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by Irvin Muchnick


Jim Litke, national sports columnist for the Associated Press, strikes pure gold in his new column, “Youth Football Could Lose the Numbers Game.” Read it in a newspaper near you. Here’s one link:

Much of the essay is devoted to giving the Cassandra of football, Concussion Inc.’s friend Matt Chaney, a long-deserved national platform for his tireless work in amassing data on the sport’s annual toll of youth death and catastrophic injury — tied to Matt’s historical analysis of the game’s hundred-year sequence of bobs and weaves past the ineffectual prevent defense of the keepers of public health.

Remember all this, Litke writes dourly, “if one of the breezy ‘Football Safety Clinics for Moms’ turns up in your neck of the woods”:

The 90-minute presentation is jointly sponsored by the local NFL team and the league, part of a charm offensive launched to combat the growing body of science on the dangers posed by concussions to even the youngest players. The aim is to convince families to allow kids, some as young as 5, to play tackle football, thus ensuring a steady flow of talent in the pipeline.

It’s bad enough that the moms’ clinic in Chicago last month never touched the topic of how many kids are killed or broken playing football every year. And worse that it included a demonstration of what’s called “Heads-Up” tackling, a technique that claims to teach kids and coaches how to avoid head and neck injuries — as if such a thing were practical in real games, instead of practically impossible.

There’s no nice way to put it: Big Football’s co-optation of a natural Mothers Against Drunk Football movement is one of the extraordinary feats of American exceptionalism. In their book League of Denial — in the chapter “Concussion, Inc.” (ahem) — Mark Fainaru-Wada and Steve Fainaru oh so briefly touch on NFL commissioner Roger Goodell’s summit for mom sports bloggers. But they don’t tell the half of it: the gee-whiz sports safety journalist who wrote about the thrill of spinning in the swivel chair behind Dollar Roger’s desk; the strategically disseminated grant money for “further study” of the truth … the scientific facts, not the conjecture! … about the short- and long-term damage of hundreds or thousands of gridiron collisions on Johnny Football’s bobblehead; the combination of economic incentives, macha neo-feminism, cultural stereotypes about masculinity, and assorted other ballroom dance moves that I will understand no sooner than I enjoy a threesome with Sophia Loren and Miley Cyrus.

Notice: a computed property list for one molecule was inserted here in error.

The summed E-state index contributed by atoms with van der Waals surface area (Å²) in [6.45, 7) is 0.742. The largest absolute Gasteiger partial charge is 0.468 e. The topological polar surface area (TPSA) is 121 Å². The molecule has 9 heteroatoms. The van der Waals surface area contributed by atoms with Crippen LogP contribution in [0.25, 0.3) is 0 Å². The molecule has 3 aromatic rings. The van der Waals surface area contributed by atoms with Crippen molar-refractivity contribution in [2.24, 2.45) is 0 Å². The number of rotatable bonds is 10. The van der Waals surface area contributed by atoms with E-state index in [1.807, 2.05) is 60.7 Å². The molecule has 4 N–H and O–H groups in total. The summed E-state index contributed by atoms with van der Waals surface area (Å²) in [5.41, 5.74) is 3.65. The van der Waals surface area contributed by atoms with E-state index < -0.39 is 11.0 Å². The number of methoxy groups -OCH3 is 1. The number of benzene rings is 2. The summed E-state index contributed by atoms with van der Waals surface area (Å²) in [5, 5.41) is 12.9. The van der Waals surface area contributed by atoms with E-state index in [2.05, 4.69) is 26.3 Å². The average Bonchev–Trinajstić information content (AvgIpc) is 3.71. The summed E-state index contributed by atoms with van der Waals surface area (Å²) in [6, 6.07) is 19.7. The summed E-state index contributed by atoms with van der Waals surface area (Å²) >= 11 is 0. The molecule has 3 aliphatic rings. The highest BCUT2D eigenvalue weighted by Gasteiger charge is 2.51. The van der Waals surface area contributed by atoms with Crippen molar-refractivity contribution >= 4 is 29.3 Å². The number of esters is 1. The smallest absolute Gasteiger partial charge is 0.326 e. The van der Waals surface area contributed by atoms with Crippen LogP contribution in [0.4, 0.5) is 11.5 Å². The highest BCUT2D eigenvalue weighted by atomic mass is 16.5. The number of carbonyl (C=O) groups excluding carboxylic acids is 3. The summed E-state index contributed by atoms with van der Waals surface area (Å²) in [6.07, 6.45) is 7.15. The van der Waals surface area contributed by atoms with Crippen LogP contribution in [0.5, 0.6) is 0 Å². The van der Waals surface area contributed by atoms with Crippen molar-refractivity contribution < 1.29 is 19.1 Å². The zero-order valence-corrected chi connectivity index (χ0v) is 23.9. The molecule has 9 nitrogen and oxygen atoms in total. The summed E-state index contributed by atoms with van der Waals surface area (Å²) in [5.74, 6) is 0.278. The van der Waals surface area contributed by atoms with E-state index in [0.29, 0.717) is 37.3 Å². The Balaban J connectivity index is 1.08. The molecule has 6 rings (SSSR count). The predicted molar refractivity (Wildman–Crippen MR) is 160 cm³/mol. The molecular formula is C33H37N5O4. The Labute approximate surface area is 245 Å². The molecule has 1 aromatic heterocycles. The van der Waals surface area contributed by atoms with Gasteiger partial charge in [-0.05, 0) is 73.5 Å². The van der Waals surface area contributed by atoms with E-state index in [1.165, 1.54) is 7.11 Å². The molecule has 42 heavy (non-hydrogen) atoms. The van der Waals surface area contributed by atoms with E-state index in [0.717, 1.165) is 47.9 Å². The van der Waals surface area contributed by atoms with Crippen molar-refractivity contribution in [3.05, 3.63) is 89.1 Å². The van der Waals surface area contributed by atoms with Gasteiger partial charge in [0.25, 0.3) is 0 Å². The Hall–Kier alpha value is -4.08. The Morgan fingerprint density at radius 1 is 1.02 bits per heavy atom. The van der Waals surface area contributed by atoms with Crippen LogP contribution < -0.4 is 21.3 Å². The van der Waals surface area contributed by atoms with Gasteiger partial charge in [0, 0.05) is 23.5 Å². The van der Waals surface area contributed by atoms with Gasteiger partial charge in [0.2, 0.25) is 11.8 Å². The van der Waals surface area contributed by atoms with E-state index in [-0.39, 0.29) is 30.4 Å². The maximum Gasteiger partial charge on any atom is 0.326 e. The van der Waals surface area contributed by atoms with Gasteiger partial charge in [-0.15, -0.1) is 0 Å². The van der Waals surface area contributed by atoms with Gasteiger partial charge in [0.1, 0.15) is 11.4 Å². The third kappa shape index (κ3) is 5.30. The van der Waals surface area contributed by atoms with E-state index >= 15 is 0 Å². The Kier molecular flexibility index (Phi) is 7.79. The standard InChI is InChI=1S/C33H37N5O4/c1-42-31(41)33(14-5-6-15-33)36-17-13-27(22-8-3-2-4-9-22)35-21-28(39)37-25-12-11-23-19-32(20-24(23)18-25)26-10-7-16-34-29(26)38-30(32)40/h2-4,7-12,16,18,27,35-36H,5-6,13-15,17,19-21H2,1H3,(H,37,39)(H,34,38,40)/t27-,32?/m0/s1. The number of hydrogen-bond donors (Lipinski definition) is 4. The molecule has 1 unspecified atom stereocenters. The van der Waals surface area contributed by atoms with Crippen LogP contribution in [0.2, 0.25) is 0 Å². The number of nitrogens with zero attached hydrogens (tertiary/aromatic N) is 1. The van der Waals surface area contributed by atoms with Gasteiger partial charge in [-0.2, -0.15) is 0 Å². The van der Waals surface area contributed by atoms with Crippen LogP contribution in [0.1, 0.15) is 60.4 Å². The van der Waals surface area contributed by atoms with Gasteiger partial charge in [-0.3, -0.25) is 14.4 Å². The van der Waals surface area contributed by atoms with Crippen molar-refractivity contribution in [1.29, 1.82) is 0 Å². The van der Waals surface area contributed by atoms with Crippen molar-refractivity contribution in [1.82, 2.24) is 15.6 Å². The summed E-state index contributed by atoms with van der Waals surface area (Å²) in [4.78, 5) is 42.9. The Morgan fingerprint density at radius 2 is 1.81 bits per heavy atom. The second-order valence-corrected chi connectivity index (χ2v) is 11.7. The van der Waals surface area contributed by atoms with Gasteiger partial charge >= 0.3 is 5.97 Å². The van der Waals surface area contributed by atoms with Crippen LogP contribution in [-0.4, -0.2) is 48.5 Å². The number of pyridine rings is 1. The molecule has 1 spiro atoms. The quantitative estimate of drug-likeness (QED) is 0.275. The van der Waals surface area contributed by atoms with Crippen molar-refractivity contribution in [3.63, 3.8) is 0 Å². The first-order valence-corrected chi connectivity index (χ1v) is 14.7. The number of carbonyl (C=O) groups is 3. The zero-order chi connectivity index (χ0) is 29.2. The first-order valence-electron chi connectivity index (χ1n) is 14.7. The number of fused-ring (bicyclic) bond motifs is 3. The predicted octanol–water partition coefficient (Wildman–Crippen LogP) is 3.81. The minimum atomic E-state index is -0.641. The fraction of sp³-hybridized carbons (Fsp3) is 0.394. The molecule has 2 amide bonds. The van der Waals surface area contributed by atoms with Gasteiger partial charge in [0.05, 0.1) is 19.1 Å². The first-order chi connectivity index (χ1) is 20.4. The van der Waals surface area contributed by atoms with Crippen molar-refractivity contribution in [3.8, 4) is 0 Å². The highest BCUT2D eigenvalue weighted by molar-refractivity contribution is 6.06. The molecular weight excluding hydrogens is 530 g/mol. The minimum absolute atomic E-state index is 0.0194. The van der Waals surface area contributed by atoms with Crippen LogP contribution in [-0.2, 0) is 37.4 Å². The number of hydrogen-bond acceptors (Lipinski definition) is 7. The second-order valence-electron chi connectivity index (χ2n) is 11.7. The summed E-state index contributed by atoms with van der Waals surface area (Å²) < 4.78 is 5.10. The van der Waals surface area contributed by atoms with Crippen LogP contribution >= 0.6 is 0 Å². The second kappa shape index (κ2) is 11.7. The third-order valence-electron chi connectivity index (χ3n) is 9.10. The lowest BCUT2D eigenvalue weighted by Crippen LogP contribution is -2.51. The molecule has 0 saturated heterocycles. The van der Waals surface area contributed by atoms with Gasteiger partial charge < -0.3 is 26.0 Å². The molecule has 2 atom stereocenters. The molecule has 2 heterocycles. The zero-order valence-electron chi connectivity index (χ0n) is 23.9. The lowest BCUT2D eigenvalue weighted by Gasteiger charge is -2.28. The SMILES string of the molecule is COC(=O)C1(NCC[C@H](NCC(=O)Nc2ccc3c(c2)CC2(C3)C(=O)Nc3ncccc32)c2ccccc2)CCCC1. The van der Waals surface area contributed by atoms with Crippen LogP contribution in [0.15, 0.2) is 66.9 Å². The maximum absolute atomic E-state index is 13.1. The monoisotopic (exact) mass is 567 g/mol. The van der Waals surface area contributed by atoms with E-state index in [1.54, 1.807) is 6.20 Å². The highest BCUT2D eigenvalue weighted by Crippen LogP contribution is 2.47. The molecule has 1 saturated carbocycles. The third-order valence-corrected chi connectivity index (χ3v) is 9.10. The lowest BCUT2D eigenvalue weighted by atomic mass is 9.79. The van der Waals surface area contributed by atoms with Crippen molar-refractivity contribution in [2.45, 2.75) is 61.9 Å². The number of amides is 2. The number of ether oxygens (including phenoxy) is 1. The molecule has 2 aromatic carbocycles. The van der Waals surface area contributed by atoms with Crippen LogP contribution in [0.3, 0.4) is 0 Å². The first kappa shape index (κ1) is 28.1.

To boot, men with the temerity to observe that almost no social reform in the history of humankind has thrived without the activism and leadership of mothers get gender-baited.

And this is where the project partially in my rear-view mirror — the concussion crisis — intersects with the one in the foreground — government investigations of rampant sexual abuse in our amateur athletic programs. While moms and dads wallow in sports’ warped rewards system, with its insistence that it’s in the business of “building character” rather than making money, our boys are getting brained and our girls are getting raped. No, not every son and every daughter, of course; but only kitsch nationalism and lay religion can explain our collective obliviousness to these phenomena at current levels.

In the film adaptation of Little Girls in Pretty Boxes — Joan Ryan’s powerful 1995 book on gymnasts and figure skaters — there’s a scene in which a mother confronts a coach about this or that abuse. She demands to know why he doesn’t do something about it.

“You’re the parent,” the coach retorts. “That’s your job. My job is to win.”

For once, I have to admit, a coach told it like it is.

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Concussion Inc. - Author Irvin Muchnick